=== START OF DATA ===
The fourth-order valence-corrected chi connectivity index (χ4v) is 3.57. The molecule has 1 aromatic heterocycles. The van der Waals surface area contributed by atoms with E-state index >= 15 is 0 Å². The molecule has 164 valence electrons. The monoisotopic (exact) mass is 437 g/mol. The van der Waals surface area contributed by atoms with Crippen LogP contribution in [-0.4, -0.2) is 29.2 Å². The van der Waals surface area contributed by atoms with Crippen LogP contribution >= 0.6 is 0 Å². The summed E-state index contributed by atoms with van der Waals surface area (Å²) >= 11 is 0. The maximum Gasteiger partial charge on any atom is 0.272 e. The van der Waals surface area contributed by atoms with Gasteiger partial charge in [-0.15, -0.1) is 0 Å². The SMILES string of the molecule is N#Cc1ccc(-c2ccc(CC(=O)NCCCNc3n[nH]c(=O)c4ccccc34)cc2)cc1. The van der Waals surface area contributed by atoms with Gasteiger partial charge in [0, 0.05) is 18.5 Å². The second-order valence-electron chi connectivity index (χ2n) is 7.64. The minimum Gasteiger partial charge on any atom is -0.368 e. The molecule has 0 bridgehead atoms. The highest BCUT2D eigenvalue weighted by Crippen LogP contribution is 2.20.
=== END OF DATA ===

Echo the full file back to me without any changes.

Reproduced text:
The fourth-order valence-corrected chi connectivity index (χ4v) is 3.57. The molecule has 1 aromatic heterocycles. The van der Waals surface area contributed by atoms with E-state index >= 15 is 0 Å². The molecule has 164 valence electrons. The monoisotopic (exact) mass is 437 g/mol. The van der Waals surface area contributed by atoms with Crippen LogP contribution in [-0.4, -0.2) is 29.2 Å². The van der Waals surface area contributed by atoms with Crippen LogP contribution >= 0.6 is 0 Å². The summed E-state index contributed by atoms with van der Waals surface area (Å²) >= 11 is 0. The maximum Gasteiger partial charge on any atom is 0.272 e. The van der Waals surface area contributed by atoms with Gasteiger partial charge in [-0.15, -0.1) is 0 Å². The SMILES string of the molecule is N#Cc1ccc(-c2ccc(CC(=O)NCCCNc3n[nH]c(=O)c4ccccc34)cc2)cc1. The van der Waals surface area contributed by atoms with Gasteiger partial charge in [0, 0.05) is 18.5 Å². The second-order valence-electron chi connectivity index (χ2n) is 7.64. The minimum Gasteiger partial charge on any atom is -0.368 e. The molecule has 0 bridgehead atoms. The highest BCUT2D eigenvalue weighted by Crippen LogP contribution is 2.20.